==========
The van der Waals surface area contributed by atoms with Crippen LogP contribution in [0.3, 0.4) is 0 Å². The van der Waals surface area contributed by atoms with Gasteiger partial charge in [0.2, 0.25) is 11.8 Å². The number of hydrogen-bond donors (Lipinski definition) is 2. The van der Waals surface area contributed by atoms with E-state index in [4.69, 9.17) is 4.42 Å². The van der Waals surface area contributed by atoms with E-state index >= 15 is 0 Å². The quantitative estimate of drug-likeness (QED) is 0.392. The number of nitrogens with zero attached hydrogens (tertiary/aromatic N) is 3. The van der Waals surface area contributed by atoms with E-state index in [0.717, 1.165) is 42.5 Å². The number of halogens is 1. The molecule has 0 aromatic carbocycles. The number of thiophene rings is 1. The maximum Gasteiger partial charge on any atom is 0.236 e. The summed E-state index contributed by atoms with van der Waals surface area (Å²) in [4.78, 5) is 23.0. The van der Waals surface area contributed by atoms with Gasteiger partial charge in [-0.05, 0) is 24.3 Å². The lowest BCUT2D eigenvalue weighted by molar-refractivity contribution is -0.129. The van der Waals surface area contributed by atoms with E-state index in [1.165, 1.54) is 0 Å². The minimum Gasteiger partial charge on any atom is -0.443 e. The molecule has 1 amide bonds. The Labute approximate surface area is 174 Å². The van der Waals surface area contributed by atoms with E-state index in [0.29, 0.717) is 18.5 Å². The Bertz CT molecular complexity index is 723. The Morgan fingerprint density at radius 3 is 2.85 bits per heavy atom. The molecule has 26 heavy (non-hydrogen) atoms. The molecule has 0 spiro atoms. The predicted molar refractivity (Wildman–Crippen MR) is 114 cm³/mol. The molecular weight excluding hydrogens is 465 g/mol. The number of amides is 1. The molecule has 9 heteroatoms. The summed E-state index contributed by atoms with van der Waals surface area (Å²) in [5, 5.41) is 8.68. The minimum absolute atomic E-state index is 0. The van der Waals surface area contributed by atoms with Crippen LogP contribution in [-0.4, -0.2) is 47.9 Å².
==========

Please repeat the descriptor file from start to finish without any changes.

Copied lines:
The van der Waals surface area contributed by atoms with Crippen LogP contribution in [0.3, 0.4) is 0 Å². The van der Waals surface area contributed by atoms with Gasteiger partial charge in [0.2, 0.25) is 11.8 Å². The number of hydrogen-bond donors (Lipinski definition) is 2. The van der Waals surface area contributed by atoms with E-state index in [4.69, 9.17) is 4.42 Å². The van der Waals surface area contributed by atoms with E-state index >= 15 is 0 Å². The quantitative estimate of drug-likeness (QED) is 0.392. The number of nitrogens with zero attached hydrogens (tertiary/aromatic N) is 3. The van der Waals surface area contributed by atoms with E-state index in [0.717, 1.165) is 42.5 Å². The number of halogens is 1. The molecule has 0 aromatic carbocycles. The number of thiophene rings is 1. The maximum Gasteiger partial charge on any atom is 0.236 e. The summed E-state index contributed by atoms with van der Waals surface area (Å²) in [4.78, 5) is 23.0. The van der Waals surface area contributed by atoms with Gasteiger partial charge in [-0.05, 0) is 24.3 Å². The lowest BCUT2D eigenvalue weighted by molar-refractivity contribution is -0.129. The van der Waals surface area contributed by atoms with E-state index in [1.165, 1.54) is 0 Å². The minimum Gasteiger partial charge on any atom is -0.443 e. The molecule has 1 amide bonds. The Labute approximate surface area is 174 Å². The van der Waals surface area contributed by atoms with E-state index in [0.29, 0.717) is 18.5 Å². The Bertz CT molecular complexity index is 723. The Morgan fingerprint density at radius 3 is 2.85 bits per heavy atom. The molecule has 26 heavy (non-hydrogen) atoms. The molecule has 0 spiro atoms. The predicted molar refractivity (Wildman–Crippen MR) is 114 cm³/mol. The molecular weight excluding hydrogens is 465 g/mol. The number of amides is 1. The molecule has 9 heteroatoms. The summed E-state index contributed by atoms with van der Waals surface area (Å²) in [5, 5.41) is 8.68. The minimum absolute atomic E-state index is 0. The van der Waals surface area contributed by atoms with Crippen LogP contribution in [-0.4, -0.2) is 47.9 Å².